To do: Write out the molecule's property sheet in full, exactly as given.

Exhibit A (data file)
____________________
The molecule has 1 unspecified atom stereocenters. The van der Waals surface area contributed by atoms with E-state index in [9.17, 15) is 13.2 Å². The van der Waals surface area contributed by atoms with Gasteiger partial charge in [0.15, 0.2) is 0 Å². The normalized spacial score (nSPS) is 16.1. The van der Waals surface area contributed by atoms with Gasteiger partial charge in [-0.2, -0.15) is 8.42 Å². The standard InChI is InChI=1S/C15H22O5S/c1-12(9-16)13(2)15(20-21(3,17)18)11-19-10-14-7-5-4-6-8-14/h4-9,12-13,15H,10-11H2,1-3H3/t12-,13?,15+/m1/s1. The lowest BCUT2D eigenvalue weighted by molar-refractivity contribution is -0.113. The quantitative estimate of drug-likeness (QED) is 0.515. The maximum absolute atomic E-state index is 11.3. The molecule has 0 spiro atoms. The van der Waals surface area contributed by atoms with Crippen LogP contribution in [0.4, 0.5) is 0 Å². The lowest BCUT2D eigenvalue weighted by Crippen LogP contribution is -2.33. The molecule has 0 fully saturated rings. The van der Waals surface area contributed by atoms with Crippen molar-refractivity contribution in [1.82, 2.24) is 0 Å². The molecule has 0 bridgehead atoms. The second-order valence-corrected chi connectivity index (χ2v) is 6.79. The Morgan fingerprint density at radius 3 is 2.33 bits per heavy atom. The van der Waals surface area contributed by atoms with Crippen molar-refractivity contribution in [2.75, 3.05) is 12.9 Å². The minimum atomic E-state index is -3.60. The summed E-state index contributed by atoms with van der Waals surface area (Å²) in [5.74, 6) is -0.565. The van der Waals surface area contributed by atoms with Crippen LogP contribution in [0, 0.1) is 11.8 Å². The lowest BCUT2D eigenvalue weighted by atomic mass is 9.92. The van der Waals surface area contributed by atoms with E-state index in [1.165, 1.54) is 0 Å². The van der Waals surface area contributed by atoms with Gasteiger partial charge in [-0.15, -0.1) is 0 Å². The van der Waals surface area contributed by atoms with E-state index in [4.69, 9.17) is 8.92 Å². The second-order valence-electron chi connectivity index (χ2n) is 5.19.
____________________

The molecule has 1 unspecified atom stereocenters. The van der Waals surface area contributed by atoms with E-state index in [9.17, 15) is 13.2 Å². The van der Waals surface area contributed by atoms with Gasteiger partial charge in [0.15, 0.2) is 0 Å². The normalized spacial score (nSPS) is 16.1. The van der Waals surface area contributed by atoms with Gasteiger partial charge in [-0.2, -0.15) is 8.42 Å². The standard InChI is InChI=1S/C15H22O5S/c1-12(9-16)13(2)15(20-21(3,17)18)11-19-10-14-7-5-4-6-8-14/h4-9,12-13,15H,10-11H2,1-3H3/t12-,13?,15+/m1/s1. The lowest BCUT2D eigenvalue weighted by molar-refractivity contribution is -0.113. The quantitative estimate of drug-likeness (QED) is 0.515. The maximum absolute atomic E-state index is 11.3. The molecule has 0 spiro atoms. The van der Waals surface area contributed by atoms with Crippen LogP contribution in [0.4, 0.5) is 0 Å². The lowest BCUT2D eigenvalue weighted by Crippen LogP contribution is -2.33. The molecule has 0 fully saturated rings. The van der Waals surface area contributed by atoms with Crippen molar-refractivity contribution in [1.82, 2.24) is 0 Å². The molecule has 0 bridgehead atoms. The second-order valence-corrected chi connectivity index (χ2v) is 6.79. The Morgan fingerprint density at radius 3 is 2.33 bits per heavy atom. The van der Waals surface area contributed by atoms with Crippen molar-refractivity contribution in [2.75, 3.05) is 12.9 Å². The minimum atomic E-state index is -3.60. The summed E-state index contributed by atoms with van der Waals surface area (Å²) in [5.74, 6) is -0.565. The van der Waals surface area contributed by atoms with Crippen LogP contribution in [0, 0.1) is 11.8 Å². The lowest BCUT2D eigenvalue weighted by atomic mass is 9.92. The van der Waals surface area contributed by atoms with E-state index in [1.165, 1.54) is 0 Å². The van der Waals surface area contributed by atoms with Gasteiger partial charge in [-0.15, -0.1) is 0 Å². The van der Waals surface area contributed by atoms with E-state index in [4.69, 9.17) is 8.92 Å². The second-order valence-electron chi connectivity index (χ2n) is 5.19.